The Washington, DC area has a vibrant butterflying community, and we’re lucky enough to have lots of great experts who are happy to help beginning butterflyers. I highly recommend the following resources to get help, learn more, or just find out where other butterfly fans like to view butterflies in the area.
Google Group MDlepsodes— this discussion group is about moths, butterflies, damselflies & dragonflies seen within Maryland. I like to monitor it to see what other folks have spotted. This can be especially helpful since a given species is likely in flight at different spots within a region all at the same time. So if Brown Elfins are showing up in Silver Spring, they ought to be active at Woodend too (if we have them, that is).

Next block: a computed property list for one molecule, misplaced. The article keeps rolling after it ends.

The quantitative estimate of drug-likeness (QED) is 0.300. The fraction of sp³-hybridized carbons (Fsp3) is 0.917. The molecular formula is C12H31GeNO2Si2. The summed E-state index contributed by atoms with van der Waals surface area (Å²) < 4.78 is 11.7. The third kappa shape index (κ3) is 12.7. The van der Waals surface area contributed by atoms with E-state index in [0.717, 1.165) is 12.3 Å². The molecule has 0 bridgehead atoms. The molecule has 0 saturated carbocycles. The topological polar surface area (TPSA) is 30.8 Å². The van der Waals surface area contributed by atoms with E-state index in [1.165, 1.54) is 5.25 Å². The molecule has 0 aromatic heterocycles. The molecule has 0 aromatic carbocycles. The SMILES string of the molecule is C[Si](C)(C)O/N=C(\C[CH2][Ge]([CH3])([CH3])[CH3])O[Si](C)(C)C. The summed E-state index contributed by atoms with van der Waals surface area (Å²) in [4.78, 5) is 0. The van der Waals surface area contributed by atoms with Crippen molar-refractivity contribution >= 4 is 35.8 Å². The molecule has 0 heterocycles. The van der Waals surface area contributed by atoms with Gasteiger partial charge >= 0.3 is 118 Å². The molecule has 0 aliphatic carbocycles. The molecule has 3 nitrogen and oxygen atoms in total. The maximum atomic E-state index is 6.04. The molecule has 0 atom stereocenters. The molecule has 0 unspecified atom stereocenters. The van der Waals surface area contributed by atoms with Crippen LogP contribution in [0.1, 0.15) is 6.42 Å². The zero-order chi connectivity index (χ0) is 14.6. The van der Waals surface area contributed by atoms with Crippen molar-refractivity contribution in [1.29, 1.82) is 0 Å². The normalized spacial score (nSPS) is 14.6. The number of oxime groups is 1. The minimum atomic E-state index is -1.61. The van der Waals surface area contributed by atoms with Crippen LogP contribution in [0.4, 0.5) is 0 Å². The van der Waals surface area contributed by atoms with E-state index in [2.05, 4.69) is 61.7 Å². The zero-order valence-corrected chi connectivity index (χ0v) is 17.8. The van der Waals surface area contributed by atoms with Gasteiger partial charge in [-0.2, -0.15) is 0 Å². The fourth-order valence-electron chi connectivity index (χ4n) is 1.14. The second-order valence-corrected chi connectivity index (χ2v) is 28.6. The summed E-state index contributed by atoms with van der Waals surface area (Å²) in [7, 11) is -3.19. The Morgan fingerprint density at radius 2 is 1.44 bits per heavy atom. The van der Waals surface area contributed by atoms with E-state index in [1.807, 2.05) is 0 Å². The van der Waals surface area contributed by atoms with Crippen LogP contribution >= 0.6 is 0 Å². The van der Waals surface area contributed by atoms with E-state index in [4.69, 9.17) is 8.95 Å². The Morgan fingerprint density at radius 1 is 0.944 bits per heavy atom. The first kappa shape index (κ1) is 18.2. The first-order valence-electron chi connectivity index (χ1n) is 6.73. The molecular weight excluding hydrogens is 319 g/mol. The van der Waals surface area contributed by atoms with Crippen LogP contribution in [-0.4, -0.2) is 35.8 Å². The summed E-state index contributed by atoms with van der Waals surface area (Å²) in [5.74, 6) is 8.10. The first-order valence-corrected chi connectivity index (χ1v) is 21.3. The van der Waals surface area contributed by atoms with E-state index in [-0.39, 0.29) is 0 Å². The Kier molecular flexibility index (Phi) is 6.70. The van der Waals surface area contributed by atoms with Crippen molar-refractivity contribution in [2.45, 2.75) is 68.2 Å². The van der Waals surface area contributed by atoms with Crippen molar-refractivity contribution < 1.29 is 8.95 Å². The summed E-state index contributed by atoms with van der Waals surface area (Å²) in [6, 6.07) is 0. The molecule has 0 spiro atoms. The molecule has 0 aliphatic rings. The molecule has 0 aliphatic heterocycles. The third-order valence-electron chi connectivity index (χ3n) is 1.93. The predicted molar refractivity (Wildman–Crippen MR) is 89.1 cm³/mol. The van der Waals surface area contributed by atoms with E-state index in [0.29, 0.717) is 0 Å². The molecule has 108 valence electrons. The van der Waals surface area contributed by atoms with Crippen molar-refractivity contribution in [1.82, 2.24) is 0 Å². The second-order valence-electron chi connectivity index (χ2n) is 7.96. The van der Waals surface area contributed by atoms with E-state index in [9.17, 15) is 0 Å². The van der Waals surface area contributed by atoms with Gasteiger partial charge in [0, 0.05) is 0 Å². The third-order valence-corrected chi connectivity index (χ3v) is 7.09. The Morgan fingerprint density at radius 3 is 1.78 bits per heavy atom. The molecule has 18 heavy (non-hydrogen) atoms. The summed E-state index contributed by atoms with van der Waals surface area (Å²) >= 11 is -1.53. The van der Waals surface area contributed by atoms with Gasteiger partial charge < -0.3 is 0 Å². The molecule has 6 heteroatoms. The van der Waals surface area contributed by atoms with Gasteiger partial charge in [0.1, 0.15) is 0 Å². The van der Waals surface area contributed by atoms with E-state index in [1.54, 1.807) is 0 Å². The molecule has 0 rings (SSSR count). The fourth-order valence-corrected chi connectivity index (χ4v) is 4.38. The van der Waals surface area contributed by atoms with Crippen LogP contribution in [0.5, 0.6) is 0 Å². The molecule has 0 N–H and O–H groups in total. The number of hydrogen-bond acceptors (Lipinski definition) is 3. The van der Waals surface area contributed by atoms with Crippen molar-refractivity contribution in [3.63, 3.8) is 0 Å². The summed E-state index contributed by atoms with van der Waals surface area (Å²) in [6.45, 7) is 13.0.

Rick Borchelt’s blog Leplog.wordpress.com–Rick puts together an amazing resource that includes a calendar of upcoming butterfly walks, NABA counts, and field excursions. He also summarizes regional sightings more-or-less weekly, and gives his own forecast as to what species should be showing up in the following week.
NABA (North American Butterfly Association)— the organization that organizes and spearheads much of the field research occuring on butterflies in the US, Canada, and Mexico. Annual counts around here usually take place near July 4; see Rick Borchelt’s calendar mentioned above for local specifics. The NABA website also includes good information about gardening for butterflies and otherwise supporting and exploring butterflies in your area.
Xerces Society— This society protects and studies invertebrates and their habitat, including butterflies and bees. They are another great source for information about gardening plans & practices. The Xerces Society also puts out great publications about bees, butterflies, and gardens like the ones pictured at the top of this post. I’ve learned a lot from those books over the years.
Did I miss any of your favorite resources, either online or offline? Let me know in the comments and I’ll be happy to update the list!